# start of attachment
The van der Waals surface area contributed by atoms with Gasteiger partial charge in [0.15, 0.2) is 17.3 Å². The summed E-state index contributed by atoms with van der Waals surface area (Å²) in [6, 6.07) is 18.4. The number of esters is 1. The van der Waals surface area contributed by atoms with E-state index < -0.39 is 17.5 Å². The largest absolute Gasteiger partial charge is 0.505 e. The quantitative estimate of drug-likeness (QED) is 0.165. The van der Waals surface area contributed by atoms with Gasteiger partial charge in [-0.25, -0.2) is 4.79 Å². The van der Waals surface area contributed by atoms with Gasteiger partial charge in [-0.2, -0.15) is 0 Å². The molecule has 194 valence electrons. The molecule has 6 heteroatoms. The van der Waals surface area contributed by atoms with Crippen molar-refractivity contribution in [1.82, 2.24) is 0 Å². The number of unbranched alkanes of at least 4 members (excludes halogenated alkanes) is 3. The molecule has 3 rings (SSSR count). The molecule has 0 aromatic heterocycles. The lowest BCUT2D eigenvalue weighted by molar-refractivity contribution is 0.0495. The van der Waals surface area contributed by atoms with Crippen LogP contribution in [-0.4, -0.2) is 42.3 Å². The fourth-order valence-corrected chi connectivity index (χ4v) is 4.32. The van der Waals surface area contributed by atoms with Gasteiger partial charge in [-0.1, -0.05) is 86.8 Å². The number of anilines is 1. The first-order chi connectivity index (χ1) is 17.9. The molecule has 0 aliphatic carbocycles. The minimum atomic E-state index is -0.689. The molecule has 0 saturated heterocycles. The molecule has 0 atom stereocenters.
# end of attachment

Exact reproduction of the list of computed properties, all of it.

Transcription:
The van der Waals surface area contributed by atoms with Gasteiger partial charge in [0.15, 0.2) is 17.3 Å². The summed E-state index contributed by atoms with van der Waals surface area (Å²) in [6, 6.07) is 18.4. The number of esters is 1. The van der Waals surface area contributed by atoms with E-state index < -0.39 is 17.5 Å². The largest absolute Gasteiger partial charge is 0.505 e. The quantitative estimate of drug-likeness (QED) is 0.165. The van der Waals surface area contributed by atoms with Gasteiger partial charge in [-0.25, -0.2) is 4.79 Å². The van der Waals surface area contributed by atoms with Gasteiger partial charge in [-0.2, -0.15) is 0 Å². The molecule has 194 valence electrons. The molecule has 6 heteroatoms. The van der Waals surface area contributed by atoms with Crippen molar-refractivity contribution in [1.82, 2.24) is 0 Å². The number of unbranched alkanes of at least 4 members (excludes halogenated alkanes) is 3. The molecule has 3 rings (SSSR count). The molecule has 0 aromatic heterocycles. The lowest BCUT2D eigenvalue weighted by molar-refractivity contribution is 0.0495. The van der Waals surface area contributed by atoms with Crippen LogP contribution in [-0.4, -0.2) is 42.3 Å². The fourth-order valence-corrected chi connectivity index (χ4v) is 4.32. The van der Waals surface area contributed by atoms with Gasteiger partial charge in [-0.1, -0.05) is 86.8 Å². The number of anilines is 1. The first-order chi connectivity index (χ1) is 17.9. The molecule has 0 aliphatic carbocycles. The minimum atomic E-state index is -0.689. The molecule has 0 saturated heterocycles. The molecule has 0 atom stereocenters.